Students Wait Approval for Comic Book Club


Kara Jagdeo/The Observer


Students working toward Comic Book Club's approval. From left to right: Arousiak Kazarian, FCLC ’16, Elizabeth Heyman, FCLC '16, and Camilo Gamboa, FCLC '16. (Kara Jagdeo/The Observer)
Students working toward Comic Book Club’s approval. From left to right: Arousiak Kazarian, FCLC ’16, Elizabeth Heyman, FCLC ’16, and Camilo Gamboa, FCLC ’16. (Kara Jagdeo/The Observer)

Fordham College at Lincoln Center (FCLC) students who are interested in comic books and graphic design may soon have an outlet to celebrate and share their passion. Elizabeth Heyman, FCLC ’16, and a few other comic book enthusiasts are trying to found a Comic Book Club. The school administration is currently reviewing their proposal.

The Comic Book Club would be a place for students not only to discuss comic books but also to form a collective network of working writers and illustrators. “Bringing in professional speakers, leading student discussions and having events like comic book trades are just some of the activities we have planned, “ Heyman said.

Support from the student body has been scattered but energetic. “There are many communities and groups within Fordham interested in graphic novels,” Heyman said. She hopes the club would bring together different groups of friends, comic book fans and artists into one place.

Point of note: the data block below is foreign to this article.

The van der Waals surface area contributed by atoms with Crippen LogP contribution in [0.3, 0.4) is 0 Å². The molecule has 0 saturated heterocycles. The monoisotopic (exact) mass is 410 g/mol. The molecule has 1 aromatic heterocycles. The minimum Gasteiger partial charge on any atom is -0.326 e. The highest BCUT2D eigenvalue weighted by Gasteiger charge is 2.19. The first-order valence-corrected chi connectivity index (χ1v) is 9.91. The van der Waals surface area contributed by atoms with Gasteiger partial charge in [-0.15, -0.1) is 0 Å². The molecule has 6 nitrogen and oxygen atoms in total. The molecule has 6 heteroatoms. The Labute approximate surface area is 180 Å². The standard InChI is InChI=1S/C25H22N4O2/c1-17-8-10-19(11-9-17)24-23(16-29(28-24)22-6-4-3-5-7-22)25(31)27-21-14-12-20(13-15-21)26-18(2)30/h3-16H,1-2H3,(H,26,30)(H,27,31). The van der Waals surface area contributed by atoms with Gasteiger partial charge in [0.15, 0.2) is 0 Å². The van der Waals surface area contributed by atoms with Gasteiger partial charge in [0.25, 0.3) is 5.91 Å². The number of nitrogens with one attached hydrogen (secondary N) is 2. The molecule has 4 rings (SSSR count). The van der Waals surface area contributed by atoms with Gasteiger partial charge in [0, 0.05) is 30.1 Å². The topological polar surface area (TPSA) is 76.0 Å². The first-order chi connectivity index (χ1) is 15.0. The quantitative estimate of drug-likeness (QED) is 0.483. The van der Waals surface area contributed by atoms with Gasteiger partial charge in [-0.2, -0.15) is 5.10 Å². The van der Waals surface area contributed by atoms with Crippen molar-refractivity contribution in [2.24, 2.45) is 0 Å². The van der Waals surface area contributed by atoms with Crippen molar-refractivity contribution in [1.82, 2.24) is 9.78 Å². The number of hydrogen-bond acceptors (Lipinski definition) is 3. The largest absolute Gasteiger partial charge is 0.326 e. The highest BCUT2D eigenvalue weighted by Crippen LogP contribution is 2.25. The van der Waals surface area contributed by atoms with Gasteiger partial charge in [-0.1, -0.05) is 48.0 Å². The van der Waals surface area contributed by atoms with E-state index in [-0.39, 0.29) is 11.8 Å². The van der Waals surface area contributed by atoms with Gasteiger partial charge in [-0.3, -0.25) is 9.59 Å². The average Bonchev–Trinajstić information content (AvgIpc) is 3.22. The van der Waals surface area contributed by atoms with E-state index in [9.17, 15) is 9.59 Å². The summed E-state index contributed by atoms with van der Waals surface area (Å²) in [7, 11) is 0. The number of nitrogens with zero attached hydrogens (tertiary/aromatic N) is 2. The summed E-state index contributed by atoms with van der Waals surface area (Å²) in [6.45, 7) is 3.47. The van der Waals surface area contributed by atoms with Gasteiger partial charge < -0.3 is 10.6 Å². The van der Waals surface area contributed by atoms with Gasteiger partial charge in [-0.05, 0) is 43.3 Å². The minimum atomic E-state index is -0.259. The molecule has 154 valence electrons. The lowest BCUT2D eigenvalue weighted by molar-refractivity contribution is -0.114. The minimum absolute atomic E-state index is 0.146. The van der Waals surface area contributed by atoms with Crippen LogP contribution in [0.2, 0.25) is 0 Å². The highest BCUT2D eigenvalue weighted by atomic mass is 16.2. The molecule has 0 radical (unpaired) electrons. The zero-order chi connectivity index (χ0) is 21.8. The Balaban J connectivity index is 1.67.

“When I was a kid, my parents didn’t want me reading comic books, they wanted me to read traditional literature and thought comic books were for boys,” Arousiak Kazarian, FCLC ’16, the club’s director of public relations explained. She added, “I saved up my money and began buying my own comic books, and I have been passionate about them ever since.”

Comic books have grown to become an intellectual artistic medium. Both designers and enthusiasts have expanded the trade into the graphic novel industry. Heyman said that the club would hold professional workshops on how to submit original works and break into the business.

“Comic books are much more progressive and mature than people think. They often discuss ethics, politics, science and have long been an advocate of race and LGBT issues,” Kazarian said.

Rana Alotaibi, FCLC ’16, the club’s secretary, shared her thoughts on a huge breakthrough in the industry: the first Muslim woman superhero comic. “A lot of teenagers, not only of Muslim backgrounds, will feel empowered by this display of diversity,” Alotaibi said.

“If you appreciate art and literature or discussing women and diversity in the media, The Comic Book Club will be worth a visit,” she added.

The proposal has passed the United Student Government and is now waiting for approval from the Office of Student Leadership and Community Development.